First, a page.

My three biggest takeaways from Yongey Mingyur Rinpoche’s The Joy Of Living:
Mingyur Rinpoche returned frequently to the idea of the duality that we possess as part of our identity. The ego requires a duality because it creates an other. Defining edges and borders can make navigating life easier, but when we stop and allow the distinctions to dissolve we can recognize that we’re all part of the same.
Michael Pollan discusses the dissolution quite a bit in How To Change Your Mind as it’s a common phenomenon of psychedelic use.
Rinpoche is an honorific title in Tibetan Buddhism. It is used to refer to particularly respected, learned and accomplished teachers.
So, when Yongey Mingyur described his meditation sessions, I took great comfort when he described the thoughts that would come unbidden and his refrain that brain’s think.
As a self-taught meditator, it’s never been totally clear what should happen when I meditate. Mingyur Rinpoche’s descriptions were useful here - particularly the idea of the waterfall, the river, and the lake as evolutions of our relationship with our minds and the thoughts it produces.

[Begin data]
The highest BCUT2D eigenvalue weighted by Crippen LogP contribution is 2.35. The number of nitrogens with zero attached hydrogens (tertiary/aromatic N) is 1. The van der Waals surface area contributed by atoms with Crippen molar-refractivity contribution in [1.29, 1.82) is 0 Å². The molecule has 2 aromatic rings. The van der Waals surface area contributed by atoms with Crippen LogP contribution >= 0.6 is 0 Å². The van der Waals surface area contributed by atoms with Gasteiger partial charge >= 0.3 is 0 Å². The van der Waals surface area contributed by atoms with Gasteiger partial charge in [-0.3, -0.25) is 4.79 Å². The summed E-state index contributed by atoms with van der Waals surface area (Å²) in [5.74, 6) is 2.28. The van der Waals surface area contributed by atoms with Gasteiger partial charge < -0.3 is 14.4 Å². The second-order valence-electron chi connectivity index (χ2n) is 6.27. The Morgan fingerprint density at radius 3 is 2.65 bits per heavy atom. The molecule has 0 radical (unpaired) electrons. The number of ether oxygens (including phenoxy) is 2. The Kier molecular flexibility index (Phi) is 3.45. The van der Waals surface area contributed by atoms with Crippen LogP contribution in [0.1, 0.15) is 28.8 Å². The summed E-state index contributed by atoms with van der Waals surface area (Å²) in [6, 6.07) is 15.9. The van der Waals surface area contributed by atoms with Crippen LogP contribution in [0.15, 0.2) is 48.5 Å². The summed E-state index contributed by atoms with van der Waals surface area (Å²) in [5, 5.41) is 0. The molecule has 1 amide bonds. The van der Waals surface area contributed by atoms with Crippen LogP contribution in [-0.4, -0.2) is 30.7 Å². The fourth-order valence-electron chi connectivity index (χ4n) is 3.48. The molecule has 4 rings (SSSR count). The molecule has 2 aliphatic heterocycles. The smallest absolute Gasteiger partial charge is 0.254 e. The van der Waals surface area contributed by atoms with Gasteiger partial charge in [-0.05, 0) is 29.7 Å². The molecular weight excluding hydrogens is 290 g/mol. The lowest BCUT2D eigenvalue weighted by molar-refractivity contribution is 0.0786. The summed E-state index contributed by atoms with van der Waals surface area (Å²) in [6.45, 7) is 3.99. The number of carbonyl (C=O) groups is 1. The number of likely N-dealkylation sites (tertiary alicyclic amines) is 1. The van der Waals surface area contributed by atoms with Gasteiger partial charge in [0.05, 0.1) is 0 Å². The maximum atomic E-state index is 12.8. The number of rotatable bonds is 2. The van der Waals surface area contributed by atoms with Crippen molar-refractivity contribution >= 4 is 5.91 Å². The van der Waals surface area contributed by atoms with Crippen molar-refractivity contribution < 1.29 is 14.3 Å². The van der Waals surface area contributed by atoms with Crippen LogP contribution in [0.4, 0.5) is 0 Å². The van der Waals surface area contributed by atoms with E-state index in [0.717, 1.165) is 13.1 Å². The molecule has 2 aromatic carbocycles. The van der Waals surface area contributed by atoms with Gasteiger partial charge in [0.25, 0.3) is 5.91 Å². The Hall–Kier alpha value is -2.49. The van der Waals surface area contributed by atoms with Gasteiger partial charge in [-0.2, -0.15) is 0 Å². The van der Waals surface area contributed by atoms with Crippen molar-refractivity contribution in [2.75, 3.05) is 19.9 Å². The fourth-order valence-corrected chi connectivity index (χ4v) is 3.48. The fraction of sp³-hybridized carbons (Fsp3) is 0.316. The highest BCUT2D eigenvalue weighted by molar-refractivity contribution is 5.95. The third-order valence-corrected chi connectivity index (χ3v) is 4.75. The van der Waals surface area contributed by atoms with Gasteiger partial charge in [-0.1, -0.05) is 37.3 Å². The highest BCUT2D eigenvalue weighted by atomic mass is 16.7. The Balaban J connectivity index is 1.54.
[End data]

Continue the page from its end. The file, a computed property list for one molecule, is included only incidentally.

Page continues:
Mingyur Rinpoche refers to the tyranny of time because of its potential to dominate our thoughts and dictate our actions. However, Mingyur Rinpoche makes a compelling argument that the past is an idea and the future is as well. The past is already gone and by the time we conceive of it, so too is the present.
One of the most powerful parables in the book was describing a monk who lived a life time in a single tea ceremony.
When we recognize that time is merely an idea, we can set ourselves free from its tyranny.
My Rating: 3 - Read Someday.
Hi there and thanks for reading! My name's Stephen. I live in Chicago with my wife, Kate, and dog, Finn. Want more? See about and get in touch!